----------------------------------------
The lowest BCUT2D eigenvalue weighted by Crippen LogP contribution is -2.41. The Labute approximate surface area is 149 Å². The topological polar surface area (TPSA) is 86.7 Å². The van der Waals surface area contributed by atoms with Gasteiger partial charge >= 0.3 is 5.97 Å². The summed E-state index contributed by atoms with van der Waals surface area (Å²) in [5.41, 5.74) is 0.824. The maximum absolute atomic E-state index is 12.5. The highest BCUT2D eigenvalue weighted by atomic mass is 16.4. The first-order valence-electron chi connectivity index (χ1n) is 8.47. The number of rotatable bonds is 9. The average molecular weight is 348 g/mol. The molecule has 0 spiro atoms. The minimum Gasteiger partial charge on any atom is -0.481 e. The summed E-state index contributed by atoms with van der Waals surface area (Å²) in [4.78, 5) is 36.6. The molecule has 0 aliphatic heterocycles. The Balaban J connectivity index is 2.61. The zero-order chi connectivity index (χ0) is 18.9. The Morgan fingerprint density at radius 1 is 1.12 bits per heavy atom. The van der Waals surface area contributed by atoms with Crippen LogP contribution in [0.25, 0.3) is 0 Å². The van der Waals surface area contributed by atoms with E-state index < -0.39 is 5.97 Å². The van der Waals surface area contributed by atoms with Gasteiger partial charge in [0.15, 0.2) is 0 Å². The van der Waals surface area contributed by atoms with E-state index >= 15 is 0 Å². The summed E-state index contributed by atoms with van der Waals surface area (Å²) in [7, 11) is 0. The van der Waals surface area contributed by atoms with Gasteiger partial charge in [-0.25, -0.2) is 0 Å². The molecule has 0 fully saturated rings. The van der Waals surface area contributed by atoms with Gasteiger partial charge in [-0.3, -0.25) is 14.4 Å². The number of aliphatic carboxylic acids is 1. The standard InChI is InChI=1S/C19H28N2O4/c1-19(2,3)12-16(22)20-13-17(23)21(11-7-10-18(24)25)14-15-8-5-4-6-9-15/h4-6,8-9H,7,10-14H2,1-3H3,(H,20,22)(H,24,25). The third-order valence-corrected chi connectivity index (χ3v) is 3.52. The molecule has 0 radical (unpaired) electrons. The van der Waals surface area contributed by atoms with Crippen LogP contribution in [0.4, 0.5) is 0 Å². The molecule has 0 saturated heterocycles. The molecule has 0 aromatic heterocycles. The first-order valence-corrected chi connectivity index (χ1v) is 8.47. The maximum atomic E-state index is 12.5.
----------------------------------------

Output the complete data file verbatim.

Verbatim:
The lowest BCUT2D eigenvalue weighted by Crippen LogP contribution is -2.41. The Labute approximate surface area is 149 Å². The topological polar surface area (TPSA) is 86.7 Å². The van der Waals surface area contributed by atoms with Gasteiger partial charge >= 0.3 is 5.97 Å². The summed E-state index contributed by atoms with van der Waals surface area (Å²) in [5.41, 5.74) is 0.824. The maximum absolute atomic E-state index is 12.5. The highest BCUT2D eigenvalue weighted by atomic mass is 16.4. The first-order valence-electron chi connectivity index (χ1n) is 8.47. The number of rotatable bonds is 9. The average molecular weight is 348 g/mol. The molecule has 0 spiro atoms. The minimum Gasteiger partial charge on any atom is -0.481 e. The summed E-state index contributed by atoms with van der Waals surface area (Å²) in [4.78, 5) is 36.6. The molecule has 0 aliphatic heterocycles. The Balaban J connectivity index is 2.61. The zero-order chi connectivity index (χ0) is 18.9. The Morgan fingerprint density at radius 1 is 1.12 bits per heavy atom. The van der Waals surface area contributed by atoms with Crippen LogP contribution in [0.25, 0.3) is 0 Å². The van der Waals surface area contributed by atoms with E-state index < -0.39 is 5.97 Å². The van der Waals surface area contributed by atoms with Gasteiger partial charge in [0.15, 0.2) is 0 Å². The van der Waals surface area contributed by atoms with E-state index >= 15 is 0 Å². The summed E-state index contributed by atoms with van der Waals surface area (Å²) in [7, 11) is 0. The van der Waals surface area contributed by atoms with Gasteiger partial charge in [-0.25, -0.2) is 0 Å². The molecule has 0 fully saturated rings. The van der Waals surface area contributed by atoms with Gasteiger partial charge in [-0.3, -0.25) is 14.4 Å². The number of aliphatic carboxylic acids is 1. The standard InChI is InChI=1S/C19H28N2O4/c1-19(2,3)12-16(22)20-13-17(23)21(11-7-10-18(24)25)14-15-8-5-4-6-9-15/h4-6,8-9H,7,10-14H2,1-3H3,(H,20,22)(H,24,25). The third-order valence-corrected chi connectivity index (χ3v) is 3.52. The molecule has 0 radical (unpaired) electrons. The van der Waals surface area contributed by atoms with Crippen LogP contribution in [0.4, 0.5) is 0 Å². The molecule has 0 saturated heterocycles. The molecule has 0 aromatic heterocycles. The first-order valence-corrected chi connectivity index (χ1v) is 8.47. The maximum atomic E-state index is 12.5.